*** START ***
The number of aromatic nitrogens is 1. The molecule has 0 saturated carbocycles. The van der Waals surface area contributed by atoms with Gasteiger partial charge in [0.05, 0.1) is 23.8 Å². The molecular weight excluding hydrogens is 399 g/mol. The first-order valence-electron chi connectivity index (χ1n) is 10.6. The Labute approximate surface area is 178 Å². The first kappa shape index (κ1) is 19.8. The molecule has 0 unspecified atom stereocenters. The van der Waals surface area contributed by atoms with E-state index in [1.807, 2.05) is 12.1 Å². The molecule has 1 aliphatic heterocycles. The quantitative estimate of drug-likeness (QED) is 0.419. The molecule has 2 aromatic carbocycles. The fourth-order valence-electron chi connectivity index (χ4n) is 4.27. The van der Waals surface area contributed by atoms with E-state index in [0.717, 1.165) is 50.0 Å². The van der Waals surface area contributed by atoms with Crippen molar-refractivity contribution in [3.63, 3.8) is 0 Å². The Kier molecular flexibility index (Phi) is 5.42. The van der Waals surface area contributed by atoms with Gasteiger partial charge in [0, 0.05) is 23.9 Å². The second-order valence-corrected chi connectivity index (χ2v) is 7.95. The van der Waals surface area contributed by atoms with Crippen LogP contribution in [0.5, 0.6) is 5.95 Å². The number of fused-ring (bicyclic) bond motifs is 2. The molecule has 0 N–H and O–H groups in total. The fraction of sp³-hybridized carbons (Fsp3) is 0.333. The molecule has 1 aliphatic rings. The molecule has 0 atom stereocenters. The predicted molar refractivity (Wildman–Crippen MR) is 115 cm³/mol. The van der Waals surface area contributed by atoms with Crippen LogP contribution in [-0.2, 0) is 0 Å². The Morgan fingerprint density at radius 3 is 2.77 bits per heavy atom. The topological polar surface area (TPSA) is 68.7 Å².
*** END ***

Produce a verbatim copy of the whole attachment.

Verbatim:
The number of aromatic nitrogens is 1. The molecule has 0 saturated carbocycles. The van der Waals surface area contributed by atoms with Gasteiger partial charge in [0.05, 0.1) is 23.8 Å². The molecular weight excluding hydrogens is 399 g/mol. The first-order valence-electron chi connectivity index (χ1n) is 10.6. The Labute approximate surface area is 178 Å². The first kappa shape index (κ1) is 19.8. The molecule has 0 unspecified atom stereocenters. The van der Waals surface area contributed by atoms with E-state index in [1.807, 2.05) is 12.1 Å². The molecule has 1 aliphatic heterocycles. The quantitative estimate of drug-likeness (QED) is 0.419. The molecule has 2 aromatic carbocycles. The fourth-order valence-electron chi connectivity index (χ4n) is 4.27. The van der Waals surface area contributed by atoms with E-state index in [0.717, 1.165) is 50.0 Å². The van der Waals surface area contributed by atoms with Crippen molar-refractivity contribution in [3.63, 3.8) is 0 Å². The Kier molecular flexibility index (Phi) is 5.42. The van der Waals surface area contributed by atoms with Gasteiger partial charge in [0, 0.05) is 23.9 Å². The second-order valence-corrected chi connectivity index (χ2v) is 7.95. The van der Waals surface area contributed by atoms with Crippen LogP contribution in [0.5, 0.6) is 5.95 Å². The number of fused-ring (bicyclic) bond motifs is 2. The molecule has 0 N–H and O–H groups in total. The fraction of sp³-hybridized carbons (Fsp3) is 0.333. The molecule has 1 aliphatic rings. The molecule has 0 atom stereocenters. The predicted molar refractivity (Wildman–Crippen MR) is 115 cm³/mol. The van der Waals surface area contributed by atoms with Crippen LogP contribution in [-0.2, 0) is 0 Å². The Morgan fingerprint density at radius 3 is 2.77 bits per heavy atom. The topological polar surface area (TPSA) is 68.7 Å².